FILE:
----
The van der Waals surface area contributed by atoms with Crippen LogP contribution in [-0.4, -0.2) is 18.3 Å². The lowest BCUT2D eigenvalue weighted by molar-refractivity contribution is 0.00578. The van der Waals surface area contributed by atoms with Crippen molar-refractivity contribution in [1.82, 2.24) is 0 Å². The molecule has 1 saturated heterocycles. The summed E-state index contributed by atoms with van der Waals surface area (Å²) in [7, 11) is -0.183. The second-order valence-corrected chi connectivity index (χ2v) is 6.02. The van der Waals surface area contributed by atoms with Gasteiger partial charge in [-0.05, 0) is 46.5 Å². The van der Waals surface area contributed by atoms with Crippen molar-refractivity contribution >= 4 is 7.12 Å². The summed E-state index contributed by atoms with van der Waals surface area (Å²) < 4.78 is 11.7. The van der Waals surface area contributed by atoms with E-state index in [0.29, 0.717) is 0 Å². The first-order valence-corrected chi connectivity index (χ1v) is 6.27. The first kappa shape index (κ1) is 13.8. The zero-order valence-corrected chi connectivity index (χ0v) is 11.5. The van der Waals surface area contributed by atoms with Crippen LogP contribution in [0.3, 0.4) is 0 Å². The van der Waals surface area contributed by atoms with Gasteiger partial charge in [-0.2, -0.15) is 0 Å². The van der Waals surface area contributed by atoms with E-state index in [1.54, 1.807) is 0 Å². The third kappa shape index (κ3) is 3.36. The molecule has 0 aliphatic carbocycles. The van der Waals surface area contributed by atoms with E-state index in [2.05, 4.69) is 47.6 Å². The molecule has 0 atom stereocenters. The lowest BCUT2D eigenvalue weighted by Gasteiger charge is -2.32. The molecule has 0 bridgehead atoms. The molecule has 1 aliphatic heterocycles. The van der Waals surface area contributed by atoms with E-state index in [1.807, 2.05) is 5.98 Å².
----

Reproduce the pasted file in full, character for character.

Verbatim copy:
The van der Waals surface area contributed by atoms with Crippen LogP contribution in [-0.4, -0.2) is 18.3 Å². The lowest BCUT2D eigenvalue weighted by molar-refractivity contribution is 0.00578. The van der Waals surface area contributed by atoms with Crippen molar-refractivity contribution in [1.82, 2.24) is 0 Å². The molecule has 1 saturated heterocycles. The summed E-state index contributed by atoms with van der Waals surface area (Å²) in [7, 11) is -0.183. The second-order valence-corrected chi connectivity index (χ2v) is 6.02. The van der Waals surface area contributed by atoms with Gasteiger partial charge in [-0.05, 0) is 46.5 Å². The van der Waals surface area contributed by atoms with Crippen molar-refractivity contribution >= 4 is 7.12 Å². The summed E-state index contributed by atoms with van der Waals surface area (Å²) < 4.78 is 11.7. The van der Waals surface area contributed by atoms with E-state index in [0.29, 0.717) is 0 Å². The first-order valence-corrected chi connectivity index (χ1v) is 6.27. The first kappa shape index (κ1) is 13.8. The zero-order valence-corrected chi connectivity index (χ0v) is 11.5. The van der Waals surface area contributed by atoms with Crippen LogP contribution in [0.3, 0.4) is 0 Å². The van der Waals surface area contributed by atoms with Gasteiger partial charge in [-0.2, -0.15) is 0 Å². The van der Waals surface area contributed by atoms with E-state index in [1.54, 1.807) is 0 Å². The third kappa shape index (κ3) is 3.36. The molecule has 0 aliphatic carbocycles. The van der Waals surface area contributed by atoms with E-state index in [2.05, 4.69) is 47.6 Å². The molecule has 0 atom stereocenters. The lowest BCUT2D eigenvalue weighted by Gasteiger charge is -2.32. The molecule has 0 bridgehead atoms. The molecule has 1 aliphatic heterocycles. The van der Waals surface area contributed by atoms with E-state index in [1.807, 2.05) is 5.98 Å².